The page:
The Pulsera Project Has Three Main Components:
The Pulsera Project is a nonprofit organization that educates, empowers, and connects Central American artists with students in more than 3,000 U.S. schools through the sale of colorful handwoven bracelets, or "pulseras" in Spanish.
We brighten U.S. schools with art and compelling cultural education while employing Guatemalan & Nicaraguan artisans and investing proceeds to create lasting change in their communities.
Explore our site to discover why students and teachers have spread the Pulsera Project from a single classroom to over 3,000 schools in all 50 states, coloring hallways and classrooms with beautiful Central American art and awareness of social justice issues.
The Pulsera Project employs artists in Central America with well-paying Fair Trade Jobs, providing positive & uplifting work in countries with high unemployment and frequently tough working conditions.
Through pulsera sales in U.S. Schools, The Pulsera Project provides students with a unique cultural education experience, allowing them to bring the beauty of Latin American culture to life in their own classrooms and hallways.
Proceeds from Pulsera sales are invested in Central American communities. We work side-by-side with community leaders to find high-impact investments that empower people with the skills to take control of their lives.
Since 2009, Pulsera Project volunteers have raised more than $5,000,000 through pulsera sales to create jobs, empower Central American communities, and provide engaging educational programs in the U.S. and Central America.
Our projects bridge cultures, bring people together, and color the world with beauty and awareness. Here are just a few of the many projects supported & funded by U.S. students and Central American artists:
* Fair trade jobs for artisans in Central America
* Housing program for pulsera artists
* Healthcare fund for pulsera artists
* University Scholarships
*Humanitarian & medical aid in moments of crisis
* Support for educational programs for youth in economically poor areas of Central America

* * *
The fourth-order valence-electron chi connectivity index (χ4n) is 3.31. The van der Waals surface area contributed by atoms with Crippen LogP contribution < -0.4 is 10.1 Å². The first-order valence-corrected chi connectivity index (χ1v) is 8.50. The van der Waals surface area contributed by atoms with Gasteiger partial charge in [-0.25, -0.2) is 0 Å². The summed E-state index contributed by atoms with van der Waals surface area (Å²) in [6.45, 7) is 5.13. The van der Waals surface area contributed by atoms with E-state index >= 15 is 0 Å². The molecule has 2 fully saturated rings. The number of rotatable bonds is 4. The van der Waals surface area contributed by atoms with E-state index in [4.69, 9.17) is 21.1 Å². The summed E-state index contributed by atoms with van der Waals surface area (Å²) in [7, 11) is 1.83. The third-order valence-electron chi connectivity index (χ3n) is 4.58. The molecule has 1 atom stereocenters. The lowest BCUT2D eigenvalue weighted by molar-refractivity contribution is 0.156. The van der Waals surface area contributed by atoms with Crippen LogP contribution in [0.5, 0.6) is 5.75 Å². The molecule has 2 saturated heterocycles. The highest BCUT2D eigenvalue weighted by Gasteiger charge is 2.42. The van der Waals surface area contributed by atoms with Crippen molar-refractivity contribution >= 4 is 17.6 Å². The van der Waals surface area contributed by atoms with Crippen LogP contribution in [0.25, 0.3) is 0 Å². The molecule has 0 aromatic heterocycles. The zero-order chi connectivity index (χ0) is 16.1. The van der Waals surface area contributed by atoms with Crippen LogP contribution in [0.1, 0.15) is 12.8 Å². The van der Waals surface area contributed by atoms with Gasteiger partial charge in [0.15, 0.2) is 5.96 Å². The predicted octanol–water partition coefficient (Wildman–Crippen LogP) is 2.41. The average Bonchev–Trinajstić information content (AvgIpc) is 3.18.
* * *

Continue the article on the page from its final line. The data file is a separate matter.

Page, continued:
*Funding for Asogen to build a safe house for women fleeing domestic abuse
*Subsidize legal services for women's and human rights issues
*Funding for Asomujerdi to produce empowering radio programming related to indigenous women's issues.
*Support for GoJoven to create gender-focused youth leadership programs.
*Funding to Thriive for low-interest loans to small social enterprises.
* Computers and computer training
*Development of a social entrepreneurship program for university students.
* Funding for environmental programs & scholarships.
* Educational Films
* Innovative Spanish language curriculum
* Support for La Hermandad coffee cooperative
Pulsera sales give students a chance to learn about the realities of life in Latin America while opening their hearts and minds to the uplifting, colorful side of Nicaraguan & Guatemalan culture.
Through our wide range of free Spanish educational materials, we give students a window into the lives of pulsera artists and the people who benefit from funds raised through their pulsera sale.
During pulsera sales we also encourage students to look at service in a new light. In meaningful cultural exchange, we seek to discover the best of our partners, educate ourselves about their lives and values, and hopefully enrich each other's lives with the best of who we are.
We believe that we have much to learn from those with fewer financial resources than ourselves, especially when it comes to living a simple and fulfilling life where human relationships and respect for the environment take precedent.
In addition to making good wages that support themselves and their families, artists are also able to set their own hours, work from home while spending time with their children, and take pride in sharing their artwork with people thousands of miles away. Artists benefit as well from healthcare, housing programs, scholarships, and more.
For many pulsera artists, weaving pulseras began as a hobby in their youth. For others, the native art was passed down from previous generations. For all, pulsera weaving remains central to the stories of their lives –stories that they gladly share through Pulsera Project films and writings - stories that enrich our understanding of the world.
Each pulsera takes about an hour to make, comes tagged with the picture and signature of the artist, and is woven with the rich personal history of the person who made it. When you wear a pulsera, you not only share the voice of a Central American artist, but you also raise your own voice, speaking out for opportunity, unity, and a more equal and colorful world.